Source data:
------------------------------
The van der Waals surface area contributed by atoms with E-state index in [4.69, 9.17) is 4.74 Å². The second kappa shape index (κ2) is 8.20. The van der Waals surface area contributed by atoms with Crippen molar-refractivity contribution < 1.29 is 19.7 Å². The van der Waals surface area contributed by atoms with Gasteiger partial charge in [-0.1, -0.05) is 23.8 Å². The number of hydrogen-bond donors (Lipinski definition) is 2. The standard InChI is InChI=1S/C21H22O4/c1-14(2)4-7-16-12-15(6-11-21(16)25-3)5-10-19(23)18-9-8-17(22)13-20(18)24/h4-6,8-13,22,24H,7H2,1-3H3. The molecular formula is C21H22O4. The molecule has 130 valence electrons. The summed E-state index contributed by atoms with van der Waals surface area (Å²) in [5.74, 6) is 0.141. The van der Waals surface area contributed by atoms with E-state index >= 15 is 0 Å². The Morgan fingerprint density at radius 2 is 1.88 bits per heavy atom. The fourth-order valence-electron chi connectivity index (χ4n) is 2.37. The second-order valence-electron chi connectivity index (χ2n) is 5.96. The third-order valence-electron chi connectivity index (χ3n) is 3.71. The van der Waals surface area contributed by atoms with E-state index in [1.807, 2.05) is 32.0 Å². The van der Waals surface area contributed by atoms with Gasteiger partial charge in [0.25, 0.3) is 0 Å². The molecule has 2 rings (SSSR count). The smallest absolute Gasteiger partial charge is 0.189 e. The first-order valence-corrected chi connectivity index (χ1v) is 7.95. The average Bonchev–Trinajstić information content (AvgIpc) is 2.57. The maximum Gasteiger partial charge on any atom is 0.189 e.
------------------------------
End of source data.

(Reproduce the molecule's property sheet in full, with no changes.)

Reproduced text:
The van der Waals surface area contributed by atoms with E-state index in [4.69, 9.17) is 4.74 Å². The second kappa shape index (κ2) is 8.20. The van der Waals surface area contributed by atoms with Crippen molar-refractivity contribution < 1.29 is 19.7 Å². The van der Waals surface area contributed by atoms with Gasteiger partial charge in [-0.1, -0.05) is 23.8 Å². The number of hydrogen-bond donors (Lipinski definition) is 2. The standard InChI is InChI=1S/C21H22O4/c1-14(2)4-7-16-12-15(6-11-21(16)25-3)5-10-19(23)18-9-8-17(22)13-20(18)24/h4-6,8-13,22,24H,7H2,1-3H3. The molecular formula is C21H22O4. The molecule has 130 valence electrons. The summed E-state index contributed by atoms with van der Waals surface area (Å²) in [5.74, 6) is 0.141. The van der Waals surface area contributed by atoms with E-state index >= 15 is 0 Å². The Morgan fingerprint density at radius 2 is 1.88 bits per heavy atom. The fourth-order valence-electron chi connectivity index (χ4n) is 2.37. The second-order valence-electron chi connectivity index (χ2n) is 5.96. The third-order valence-electron chi connectivity index (χ3n) is 3.71. The van der Waals surface area contributed by atoms with E-state index in [1.807, 2.05) is 32.0 Å². The van der Waals surface area contributed by atoms with Gasteiger partial charge in [0.25, 0.3) is 0 Å². The molecule has 2 rings (SSSR count). The smallest absolute Gasteiger partial charge is 0.189 e. The first-order valence-corrected chi connectivity index (χ1v) is 7.95. The average Bonchev–Trinajstić information content (AvgIpc) is 2.57. The maximum Gasteiger partial charge on any atom is 0.189 e.